Formerly known as Ceylon, Sri Lanka stands as the world’s fourth largest producer of tea. The tea drinking culture within this island country is strong, with Sri Lankans drinking on average three cups per day. In an attempt to compete with China‘s tea production, the British introduced tea plantations to Sri Lanka in 1867 and since, the country has become the producer of some of the world’s finest teas, from single origins to mixed fruit blends.Tea comes in many shapes and tastes and, in the coffee-obsessed society we live in, we tea drinkers have something special too… But how is it made?
Geragama Tea Factory was built in 1903 and makes an interesting visit if you are travelling from to Kandy. Geragama Tea Estate gives you an opportunity to visit the estate’s tea plantation a little more quickly. During the tour you will be led by a personal experienced guide who will introduce you to the process of growing and harvesting, whilst providing in depth information about Sri Lankan tea culture.
There are three types of tea, divided according to elevation: low-grow tea is cultivated from sea-level up to 600m and comes mostly from the south of the island. It is known for its strong taste. Mid-grow tea is cultivated between 600m and 1200m and is often blended. High-grow tea comes from plantations located above 1200m.
Nowadays, Ceylon Tea is a significant economic asset for Sri Lanka. It yields 2% of the country’s GDP and employs over one million people. Whilst Sri Lanka is not the largest producer of tea (it comes behind China and India), it is certainly the largest exporter.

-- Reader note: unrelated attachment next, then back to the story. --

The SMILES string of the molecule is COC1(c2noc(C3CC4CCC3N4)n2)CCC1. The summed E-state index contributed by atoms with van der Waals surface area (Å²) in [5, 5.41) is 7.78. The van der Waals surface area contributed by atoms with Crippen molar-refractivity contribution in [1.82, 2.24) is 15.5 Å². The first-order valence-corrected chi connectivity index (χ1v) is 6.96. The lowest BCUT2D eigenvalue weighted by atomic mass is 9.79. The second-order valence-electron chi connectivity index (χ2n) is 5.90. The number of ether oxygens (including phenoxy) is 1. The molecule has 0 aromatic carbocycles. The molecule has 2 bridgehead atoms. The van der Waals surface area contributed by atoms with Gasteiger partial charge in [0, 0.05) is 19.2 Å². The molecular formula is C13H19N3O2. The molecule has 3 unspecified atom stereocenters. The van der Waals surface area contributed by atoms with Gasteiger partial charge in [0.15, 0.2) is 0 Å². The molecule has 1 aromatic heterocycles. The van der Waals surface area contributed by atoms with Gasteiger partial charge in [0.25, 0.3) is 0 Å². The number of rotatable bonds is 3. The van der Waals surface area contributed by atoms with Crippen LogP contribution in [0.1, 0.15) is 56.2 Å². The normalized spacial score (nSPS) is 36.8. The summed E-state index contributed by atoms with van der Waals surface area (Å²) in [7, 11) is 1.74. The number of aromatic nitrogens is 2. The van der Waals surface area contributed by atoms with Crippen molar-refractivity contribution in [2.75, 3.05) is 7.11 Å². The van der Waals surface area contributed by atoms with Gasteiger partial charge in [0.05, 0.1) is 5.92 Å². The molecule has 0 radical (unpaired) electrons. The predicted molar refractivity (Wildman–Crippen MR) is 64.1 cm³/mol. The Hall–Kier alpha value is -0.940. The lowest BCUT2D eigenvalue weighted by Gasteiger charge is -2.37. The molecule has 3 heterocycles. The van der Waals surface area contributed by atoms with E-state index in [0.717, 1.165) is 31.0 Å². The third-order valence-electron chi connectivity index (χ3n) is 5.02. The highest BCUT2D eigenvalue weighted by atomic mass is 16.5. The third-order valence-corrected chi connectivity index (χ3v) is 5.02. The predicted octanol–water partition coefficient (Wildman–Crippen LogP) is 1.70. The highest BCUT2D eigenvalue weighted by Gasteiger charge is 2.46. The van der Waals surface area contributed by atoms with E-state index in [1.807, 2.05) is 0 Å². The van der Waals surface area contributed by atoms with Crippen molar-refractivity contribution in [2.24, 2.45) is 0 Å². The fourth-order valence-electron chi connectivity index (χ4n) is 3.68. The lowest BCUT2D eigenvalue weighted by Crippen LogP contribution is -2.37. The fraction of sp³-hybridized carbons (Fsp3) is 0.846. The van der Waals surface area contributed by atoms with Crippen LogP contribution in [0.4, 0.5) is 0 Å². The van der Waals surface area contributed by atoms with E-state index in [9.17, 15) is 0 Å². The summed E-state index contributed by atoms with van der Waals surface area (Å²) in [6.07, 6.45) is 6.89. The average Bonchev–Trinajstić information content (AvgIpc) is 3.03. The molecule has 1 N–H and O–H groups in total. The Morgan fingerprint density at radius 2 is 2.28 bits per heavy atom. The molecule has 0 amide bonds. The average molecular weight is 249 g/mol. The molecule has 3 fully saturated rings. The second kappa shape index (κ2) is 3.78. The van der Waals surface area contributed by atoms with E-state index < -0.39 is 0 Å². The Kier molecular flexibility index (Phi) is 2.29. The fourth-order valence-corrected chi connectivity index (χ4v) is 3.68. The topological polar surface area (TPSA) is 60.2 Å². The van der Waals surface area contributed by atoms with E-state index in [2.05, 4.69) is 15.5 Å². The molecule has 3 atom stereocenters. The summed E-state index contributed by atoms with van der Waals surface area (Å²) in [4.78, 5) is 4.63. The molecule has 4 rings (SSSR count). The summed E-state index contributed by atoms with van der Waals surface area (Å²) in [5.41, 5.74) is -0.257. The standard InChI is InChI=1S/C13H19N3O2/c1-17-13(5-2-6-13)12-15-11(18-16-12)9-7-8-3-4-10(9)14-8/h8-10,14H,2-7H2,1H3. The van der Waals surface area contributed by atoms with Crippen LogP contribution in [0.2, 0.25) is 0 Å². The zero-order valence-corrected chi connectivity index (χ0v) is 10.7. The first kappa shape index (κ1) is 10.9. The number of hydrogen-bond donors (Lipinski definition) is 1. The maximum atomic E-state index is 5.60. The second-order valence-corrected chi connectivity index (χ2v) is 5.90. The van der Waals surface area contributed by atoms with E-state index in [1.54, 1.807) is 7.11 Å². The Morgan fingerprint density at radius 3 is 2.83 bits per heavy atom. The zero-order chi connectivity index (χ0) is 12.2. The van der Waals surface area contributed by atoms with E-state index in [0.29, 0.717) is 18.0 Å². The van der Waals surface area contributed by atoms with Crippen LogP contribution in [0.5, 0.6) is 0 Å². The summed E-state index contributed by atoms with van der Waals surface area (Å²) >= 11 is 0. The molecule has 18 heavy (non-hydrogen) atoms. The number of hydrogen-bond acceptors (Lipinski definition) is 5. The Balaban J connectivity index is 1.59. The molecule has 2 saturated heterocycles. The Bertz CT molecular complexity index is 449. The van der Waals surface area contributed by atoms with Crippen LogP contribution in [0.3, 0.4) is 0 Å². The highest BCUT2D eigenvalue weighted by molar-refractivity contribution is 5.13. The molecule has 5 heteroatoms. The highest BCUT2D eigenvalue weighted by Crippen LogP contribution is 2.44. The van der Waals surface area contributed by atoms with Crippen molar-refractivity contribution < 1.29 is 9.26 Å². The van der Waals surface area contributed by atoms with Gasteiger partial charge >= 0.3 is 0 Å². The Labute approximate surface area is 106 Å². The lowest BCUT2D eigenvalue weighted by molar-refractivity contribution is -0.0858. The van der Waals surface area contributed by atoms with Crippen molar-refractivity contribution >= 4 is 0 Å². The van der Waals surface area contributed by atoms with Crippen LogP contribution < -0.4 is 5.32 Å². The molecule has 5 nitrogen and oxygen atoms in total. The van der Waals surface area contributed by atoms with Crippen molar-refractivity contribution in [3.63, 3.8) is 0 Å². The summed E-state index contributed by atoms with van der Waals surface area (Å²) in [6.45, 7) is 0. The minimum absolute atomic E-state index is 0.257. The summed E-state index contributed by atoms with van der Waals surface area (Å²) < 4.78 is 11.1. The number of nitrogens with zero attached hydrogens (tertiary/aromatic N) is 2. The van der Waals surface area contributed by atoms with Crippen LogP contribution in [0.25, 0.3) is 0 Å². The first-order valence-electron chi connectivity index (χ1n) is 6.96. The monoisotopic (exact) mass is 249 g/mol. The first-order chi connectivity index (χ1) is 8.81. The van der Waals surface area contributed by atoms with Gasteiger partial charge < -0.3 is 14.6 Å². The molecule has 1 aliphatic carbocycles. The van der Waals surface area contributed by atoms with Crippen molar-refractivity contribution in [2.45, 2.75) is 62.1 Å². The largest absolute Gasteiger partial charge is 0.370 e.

The transformation of tea leaves is a delicate and well-rehearsed process, which was initially done all by hand and is now helped by machines. Today, machines haven’t completely replaced the handmade process, as tea plants are delicate and need gentle treatment in order to ensure quality. At Geragama Tea Factory, most machines go back to the early days and the process hasn’t changed in generations.
workers, mostly women, pluck the tea leaves by hand, usually in spring and summer. Depending on weather conditions, picking can also take place in autumn and winter. For each plant, you only pick a terminal bud and two young leaves. Different types of tea (white, green, black…) come from the same plant but are processed differently.
Of course the entrance is free, plus you will be given some of the best tea for your consumption made by the workers at the premises. there will be a competition of which kind of tea suites for your taste. There is a charming tasting room where you can sample and buy tea at the end of your visit.